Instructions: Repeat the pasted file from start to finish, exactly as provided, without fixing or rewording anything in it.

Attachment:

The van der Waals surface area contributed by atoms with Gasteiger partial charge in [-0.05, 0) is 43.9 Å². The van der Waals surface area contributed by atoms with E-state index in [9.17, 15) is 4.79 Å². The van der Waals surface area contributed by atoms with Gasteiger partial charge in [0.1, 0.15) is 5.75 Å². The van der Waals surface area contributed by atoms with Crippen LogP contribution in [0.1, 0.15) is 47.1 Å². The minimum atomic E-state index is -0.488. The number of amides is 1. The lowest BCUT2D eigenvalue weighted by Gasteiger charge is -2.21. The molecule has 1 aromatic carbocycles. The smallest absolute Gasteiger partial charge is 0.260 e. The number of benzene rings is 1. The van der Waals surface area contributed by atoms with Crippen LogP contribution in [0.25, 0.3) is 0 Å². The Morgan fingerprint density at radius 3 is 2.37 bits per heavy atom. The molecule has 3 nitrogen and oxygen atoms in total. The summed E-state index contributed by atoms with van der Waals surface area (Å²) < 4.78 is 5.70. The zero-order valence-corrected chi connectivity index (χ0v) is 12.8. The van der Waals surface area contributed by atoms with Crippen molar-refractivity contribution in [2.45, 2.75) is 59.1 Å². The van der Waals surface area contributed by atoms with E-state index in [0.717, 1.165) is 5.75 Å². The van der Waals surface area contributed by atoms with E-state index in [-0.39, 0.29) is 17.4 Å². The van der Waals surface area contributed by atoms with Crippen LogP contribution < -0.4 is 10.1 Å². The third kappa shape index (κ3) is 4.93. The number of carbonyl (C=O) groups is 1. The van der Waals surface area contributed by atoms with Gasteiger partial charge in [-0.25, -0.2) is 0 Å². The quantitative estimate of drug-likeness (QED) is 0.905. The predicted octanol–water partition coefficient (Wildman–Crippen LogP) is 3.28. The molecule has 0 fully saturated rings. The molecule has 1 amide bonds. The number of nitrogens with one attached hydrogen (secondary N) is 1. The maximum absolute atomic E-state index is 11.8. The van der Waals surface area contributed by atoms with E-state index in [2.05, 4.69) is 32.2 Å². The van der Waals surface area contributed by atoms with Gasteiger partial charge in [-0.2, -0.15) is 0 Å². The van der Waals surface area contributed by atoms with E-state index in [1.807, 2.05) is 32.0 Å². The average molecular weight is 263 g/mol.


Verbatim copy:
The van der Waals surface area contributed by atoms with Gasteiger partial charge in [-0.05, 0) is 43.9 Å². The van der Waals surface area contributed by atoms with E-state index in [9.17, 15) is 4.79 Å². The van der Waals surface area contributed by atoms with Gasteiger partial charge in [0.1, 0.15) is 5.75 Å². The van der Waals surface area contributed by atoms with Crippen LogP contribution in [0.1, 0.15) is 47.1 Å². The minimum atomic E-state index is -0.488. The number of amides is 1. The lowest BCUT2D eigenvalue weighted by Gasteiger charge is -2.21. The molecule has 1 aromatic carbocycles. The smallest absolute Gasteiger partial charge is 0.260 e. The number of benzene rings is 1. The van der Waals surface area contributed by atoms with Crippen LogP contribution in [0.25, 0.3) is 0 Å². The Morgan fingerprint density at radius 3 is 2.37 bits per heavy atom. The molecule has 3 nitrogen and oxygen atoms in total. The summed E-state index contributed by atoms with van der Waals surface area (Å²) < 4.78 is 5.70. The zero-order valence-corrected chi connectivity index (χ0v) is 12.8. The van der Waals surface area contributed by atoms with Crippen molar-refractivity contribution in [2.45, 2.75) is 59.1 Å². The van der Waals surface area contributed by atoms with E-state index in [0.717, 1.165) is 5.75 Å². The van der Waals surface area contributed by atoms with E-state index in [-0.39, 0.29) is 17.4 Å². The van der Waals surface area contributed by atoms with Crippen LogP contribution < -0.4 is 10.1 Å². The third kappa shape index (κ3) is 4.93. The number of carbonyl (C=O) groups is 1. The van der Waals surface area contributed by atoms with Gasteiger partial charge in [-0.25, -0.2) is 0 Å². The quantitative estimate of drug-likeness (QED) is 0.905. The predicted octanol–water partition coefficient (Wildman–Crippen LogP) is 3.28. The molecule has 0 fully saturated rings. The molecule has 1 amide bonds. The number of nitrogens with one attached hydrogen (secondary N) is 1. The maximum absolute atomic E-state index is 11.8. The van der Waals surface area contributed by atoms with E-state index in [2.05, 4.69) is 32.2 Å². The van der Waals surface area contributed by atoms with Gasteiger partial charge in [-0.2, -0.15) is 0 Å². The van der Waals surface area contributed by atoms with E-state index in [1.807, 2.05) is 32.0 Å². The average molecular weight is 263 g/mol.